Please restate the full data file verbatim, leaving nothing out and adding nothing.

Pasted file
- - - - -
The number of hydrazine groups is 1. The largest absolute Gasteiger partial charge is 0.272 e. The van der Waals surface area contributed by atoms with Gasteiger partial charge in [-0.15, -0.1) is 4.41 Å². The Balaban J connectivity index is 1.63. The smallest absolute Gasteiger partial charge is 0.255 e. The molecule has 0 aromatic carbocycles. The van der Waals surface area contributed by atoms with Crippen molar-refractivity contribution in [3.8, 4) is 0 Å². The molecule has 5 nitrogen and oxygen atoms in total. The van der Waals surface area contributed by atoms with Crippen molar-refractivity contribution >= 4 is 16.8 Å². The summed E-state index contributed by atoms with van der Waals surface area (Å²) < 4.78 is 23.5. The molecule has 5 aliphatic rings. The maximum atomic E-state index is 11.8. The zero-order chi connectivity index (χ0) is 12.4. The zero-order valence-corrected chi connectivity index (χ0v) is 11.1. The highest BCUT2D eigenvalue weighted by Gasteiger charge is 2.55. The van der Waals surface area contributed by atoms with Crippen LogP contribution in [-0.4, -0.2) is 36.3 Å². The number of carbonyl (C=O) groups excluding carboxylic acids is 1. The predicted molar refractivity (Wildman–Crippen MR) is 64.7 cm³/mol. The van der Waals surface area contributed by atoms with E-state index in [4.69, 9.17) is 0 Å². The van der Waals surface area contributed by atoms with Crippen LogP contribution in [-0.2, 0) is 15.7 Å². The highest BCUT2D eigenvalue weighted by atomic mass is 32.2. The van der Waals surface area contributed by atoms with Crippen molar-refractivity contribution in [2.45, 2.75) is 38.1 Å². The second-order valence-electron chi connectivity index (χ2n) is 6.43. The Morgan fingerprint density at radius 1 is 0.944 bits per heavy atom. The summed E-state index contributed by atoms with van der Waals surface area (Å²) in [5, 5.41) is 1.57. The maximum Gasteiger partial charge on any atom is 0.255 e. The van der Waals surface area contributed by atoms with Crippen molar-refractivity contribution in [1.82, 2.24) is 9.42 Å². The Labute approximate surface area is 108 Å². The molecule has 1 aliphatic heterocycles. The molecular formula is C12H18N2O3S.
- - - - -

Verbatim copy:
The number of hydrazine groups is 1. The largest absolute Gasteiger partial charge is 0.272 e. The van der Waals surface area contributed by atoms with Gasteiger partial charge in [-0.15, -0.1) is 4.41 Å². The Balaban J connectivity index is 1.63. The smallest absolute Gasteiger partial charge is 0.255 e. The molecule has 0 aromatic carbocycles. The van der Waals surface area contributed by atoms with Crippen molar-refractivity contribution in [3.8, 4) is 0 Å². The molecule has 5 nitrogen and oxygen atoms in total. The van der Waals surface area contributed by atoms with Crippen molar-refractivity contribution >= 4 is 16.8 Å². The summed E-state index contributed by atoms with van der Waals surface area (Å²) < 4.78 is 23.5. The molecule has 5 aliphatic rings. The maximum atomic E-state index is 11.8. The zero-order chi connectivity index (χ0) is 12.4. The zero-order valence-corrected chi connectivity index (χ0v) is 11.1. The highest BCUT2D eigenvalue weighted by Gasteiger charge is 2.55. The van der Waals surface area contributed by atoms with Crippen LogP contribution in [-0.4, -0.2) is 36.3 Å². The number of carbonyl (C=O) groups excluding carboxylic acids is 1. The predicted molar refractivity (Wildman–Crippen MR) is 64.7 cm³/mol. The van der Waals surface area contributed by atoms with E-state index in [4.69, 9.17) is 0 Å². The van der Waals surface area contributed by atoms with Crippen LogP contribution in [-0.2, 0) is 15.7 Å². The highest BCUT2D eigenvalue weighted by atomic mass is 32.2. The van der Waals surface area contributed by atoms with Crippen molar-refractivity contribution in [2.45, 2.75) is 38.1 Å². The second-order valence-electron chi connectivity index (χ2n) is 6.43. The Morgan fingerprint density at radius 1 is 0.944 bits per heavy atom. The summed E-state index contributed by atoms with van der Waals surface area (Å²) in [5, 5.41) is 1.57. The maximum Gasteiger partial charge on any atom is 0.255 e. The van der Waals surface area contributed by atoms with Crippen molar-refractivity contribution in [1.82, 2.24) is 9.42 Å². The Labute approximate surface area is 108 Å². The molecule has 1 aliphatic heterocycles. The molecular formula is C12H18N2O3S.